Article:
Friday, August 29, 2014

Since no one can say what constitutes "consent" under the new California law, it must be invalidated

The California legislature has passed SB-967 Student safety: sexual assault, the infamous "affirmative consent" bill. This has prompted a national conversation about "consent" and sexual assault, but it seems nobody writing about it has the first idea what they are talking about. I don't say that lightly.

The question is, what evidence of "consent" is necessary to satisfy California's new law? The co-author of the bill in the Assembly, Assemblywoman Bonnie Lowenthal, D-Long Beach, was asked how an innocent person is supposed to prove consent: “Your guess is as good as mine," she said. I don't know about other lawyers in the audience, but if I'm challenging the constitutionality of this law, I am going to cite that statement.

The law is not a guessing game. A statute proscribing conduct is supposed to put the public on clear notice as to the conduct that is forbidden. William Lawrence Clark et al, A Treatise on the Law of Crimes at 59 (1996). This is a component of due process. “The test is whether the language conveys sufficiently definite warning as to the proscribed conduct when measured by common understanding and practices.” Jordan v. DeGeorge, 341 U.S. 223 (1951). A law that does not meet that standard is unconstitutionally vague. Laws governing sex can't be free-floating standards of purported wrongdoing and should never punish criminality “in the air.”

Cue feminist writer Tara Culp-Ressler, who has written perhaps the most asinine piece on the subject of consent I've ever seen. She chides critics of California's "affirmative consent" law who are concerned about what constitutes legal consent under the law. She essentially tells them that it doesn't matter: so long as the woman is happy, she won't accuse you of rape. Here is what she wrote:
The people who are worried about affirmative consent standards are typically preoccupied about the people who may be penalized for failing to ask questions every step of the way. What if a college student starts passionately kissing his girlfriend without getting her permission first? What if a couple enjoys explicitly consensual foreplay and then moves on to intercourse without a verbal agreement beforehand?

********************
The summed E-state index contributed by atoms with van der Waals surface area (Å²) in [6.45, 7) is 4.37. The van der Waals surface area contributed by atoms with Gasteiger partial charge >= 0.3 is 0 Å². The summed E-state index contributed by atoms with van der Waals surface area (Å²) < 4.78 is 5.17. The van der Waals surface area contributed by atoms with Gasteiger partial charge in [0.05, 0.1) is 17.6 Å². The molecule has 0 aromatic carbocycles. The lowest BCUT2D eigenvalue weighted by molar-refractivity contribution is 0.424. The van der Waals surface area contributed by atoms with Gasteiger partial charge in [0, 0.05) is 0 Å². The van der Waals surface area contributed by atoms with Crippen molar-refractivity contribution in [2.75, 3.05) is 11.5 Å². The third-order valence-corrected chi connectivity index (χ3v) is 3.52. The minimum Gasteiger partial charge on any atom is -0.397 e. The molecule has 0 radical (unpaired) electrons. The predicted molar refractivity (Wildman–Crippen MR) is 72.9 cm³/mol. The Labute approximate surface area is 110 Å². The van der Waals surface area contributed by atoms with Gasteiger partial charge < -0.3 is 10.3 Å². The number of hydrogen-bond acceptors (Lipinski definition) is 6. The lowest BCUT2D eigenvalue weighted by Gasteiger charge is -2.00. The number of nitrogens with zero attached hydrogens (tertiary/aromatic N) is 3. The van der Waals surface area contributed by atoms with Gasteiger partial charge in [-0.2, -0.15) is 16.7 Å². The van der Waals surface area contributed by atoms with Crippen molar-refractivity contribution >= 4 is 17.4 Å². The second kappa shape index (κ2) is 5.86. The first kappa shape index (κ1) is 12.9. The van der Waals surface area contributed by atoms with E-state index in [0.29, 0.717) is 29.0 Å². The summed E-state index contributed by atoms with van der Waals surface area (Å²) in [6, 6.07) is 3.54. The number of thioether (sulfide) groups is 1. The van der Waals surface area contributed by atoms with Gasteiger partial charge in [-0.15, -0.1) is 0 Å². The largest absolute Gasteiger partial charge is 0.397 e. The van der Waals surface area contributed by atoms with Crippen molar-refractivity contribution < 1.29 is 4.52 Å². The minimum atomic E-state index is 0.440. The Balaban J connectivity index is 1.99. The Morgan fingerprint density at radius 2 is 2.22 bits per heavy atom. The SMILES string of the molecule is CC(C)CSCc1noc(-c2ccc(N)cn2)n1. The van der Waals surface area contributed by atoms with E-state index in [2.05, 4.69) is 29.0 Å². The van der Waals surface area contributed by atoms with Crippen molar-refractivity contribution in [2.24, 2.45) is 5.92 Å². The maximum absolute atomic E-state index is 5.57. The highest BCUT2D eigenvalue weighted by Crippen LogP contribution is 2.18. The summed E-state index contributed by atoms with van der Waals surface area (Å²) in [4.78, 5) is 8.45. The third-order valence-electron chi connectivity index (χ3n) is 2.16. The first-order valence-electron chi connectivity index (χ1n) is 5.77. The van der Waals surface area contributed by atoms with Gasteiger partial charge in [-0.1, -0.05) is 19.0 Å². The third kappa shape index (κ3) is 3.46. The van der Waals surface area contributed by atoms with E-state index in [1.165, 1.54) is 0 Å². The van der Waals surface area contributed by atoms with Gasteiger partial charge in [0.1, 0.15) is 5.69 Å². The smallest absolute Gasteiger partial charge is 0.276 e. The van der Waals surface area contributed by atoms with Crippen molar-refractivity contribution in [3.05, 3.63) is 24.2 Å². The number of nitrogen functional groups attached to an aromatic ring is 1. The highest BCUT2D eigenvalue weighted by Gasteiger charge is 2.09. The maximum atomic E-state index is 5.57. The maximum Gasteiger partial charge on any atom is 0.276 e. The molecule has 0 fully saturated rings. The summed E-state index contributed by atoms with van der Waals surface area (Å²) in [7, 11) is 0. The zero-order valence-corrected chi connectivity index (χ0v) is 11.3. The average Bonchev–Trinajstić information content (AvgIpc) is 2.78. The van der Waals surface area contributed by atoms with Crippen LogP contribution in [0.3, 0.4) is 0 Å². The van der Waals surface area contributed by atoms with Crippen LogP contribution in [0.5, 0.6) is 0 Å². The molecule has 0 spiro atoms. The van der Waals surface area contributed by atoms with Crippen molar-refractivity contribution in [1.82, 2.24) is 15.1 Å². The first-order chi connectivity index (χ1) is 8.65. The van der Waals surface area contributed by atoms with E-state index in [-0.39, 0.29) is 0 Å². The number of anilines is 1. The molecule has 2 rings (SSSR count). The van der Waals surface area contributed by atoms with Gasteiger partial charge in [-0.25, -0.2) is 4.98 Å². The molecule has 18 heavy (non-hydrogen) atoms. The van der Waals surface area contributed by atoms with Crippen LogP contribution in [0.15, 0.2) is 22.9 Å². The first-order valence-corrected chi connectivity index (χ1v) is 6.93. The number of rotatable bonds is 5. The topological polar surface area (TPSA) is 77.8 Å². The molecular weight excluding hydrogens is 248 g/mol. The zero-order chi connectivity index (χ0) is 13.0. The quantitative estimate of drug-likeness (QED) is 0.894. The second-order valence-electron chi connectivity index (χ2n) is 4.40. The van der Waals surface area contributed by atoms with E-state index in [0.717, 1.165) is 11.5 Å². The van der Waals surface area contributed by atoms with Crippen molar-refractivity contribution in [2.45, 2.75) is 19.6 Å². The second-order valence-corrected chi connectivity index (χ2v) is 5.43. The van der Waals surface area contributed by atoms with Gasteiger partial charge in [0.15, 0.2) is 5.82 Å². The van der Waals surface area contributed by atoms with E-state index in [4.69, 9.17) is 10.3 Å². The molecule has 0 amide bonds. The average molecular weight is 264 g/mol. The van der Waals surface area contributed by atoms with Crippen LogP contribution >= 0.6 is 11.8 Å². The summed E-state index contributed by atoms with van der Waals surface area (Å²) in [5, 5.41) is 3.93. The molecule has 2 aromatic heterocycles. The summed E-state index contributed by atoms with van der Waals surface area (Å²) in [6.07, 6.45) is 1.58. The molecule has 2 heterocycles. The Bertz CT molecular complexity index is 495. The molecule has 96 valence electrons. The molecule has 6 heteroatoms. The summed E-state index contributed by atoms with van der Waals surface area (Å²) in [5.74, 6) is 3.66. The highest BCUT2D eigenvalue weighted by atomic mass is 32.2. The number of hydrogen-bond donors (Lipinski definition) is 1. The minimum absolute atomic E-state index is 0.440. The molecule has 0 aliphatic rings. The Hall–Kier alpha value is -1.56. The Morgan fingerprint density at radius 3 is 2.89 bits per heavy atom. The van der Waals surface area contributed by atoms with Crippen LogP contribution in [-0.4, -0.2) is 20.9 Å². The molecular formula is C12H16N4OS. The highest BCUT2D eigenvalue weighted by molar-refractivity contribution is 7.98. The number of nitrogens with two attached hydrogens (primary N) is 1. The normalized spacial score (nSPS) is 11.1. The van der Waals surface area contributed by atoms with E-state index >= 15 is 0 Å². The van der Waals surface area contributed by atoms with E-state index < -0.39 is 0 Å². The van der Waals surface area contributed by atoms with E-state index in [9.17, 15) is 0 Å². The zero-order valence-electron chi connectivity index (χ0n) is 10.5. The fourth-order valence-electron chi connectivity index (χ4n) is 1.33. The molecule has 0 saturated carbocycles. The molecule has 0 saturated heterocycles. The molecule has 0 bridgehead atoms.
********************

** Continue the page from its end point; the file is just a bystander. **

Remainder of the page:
But those hypothetical situations aren’t necessarily breaches of an affirmative consent standard. If both partners were enthusiastic about the sexual encounter, there will be no reason for anyone to report a rape later. So if college students are worried about protecting themselves from being penalized, it’s not hard — all they have to do is stick to engaging in physical contact with people who are clearly receptive to it at the time.
Wrong, Culp-Ressler.

"Consent" is an agreement, free of duress, that is evidenced by a party's outward manifestations. It's not enough to say "you're safe if the woman is subjectively happy." A trier of fact must be able to examine evidence of alleged assent at the time of the act to determine if a reasonable person in the position of the person seeking consent would have understood that the other party consented. If that sentence is too complicated for you, read it again, and again, and again until you understand it, because that's the law, and it's the only test that works.

Whether the woman is subjectively happy or subjectively unhappy is not pertinent if her subjective state did not coincide with her outward expressions. The only question that matters is whether her outward manifestations of assent indicated to the man that she assented to the sex act. Period. And historically, consent can be manifested in an infinite number of ways.

Since no one can seem to say what evidence of "consent" will suffice under this strange  new law, let's hope it is challenged in court very soon and ruled unconstitutionally vague.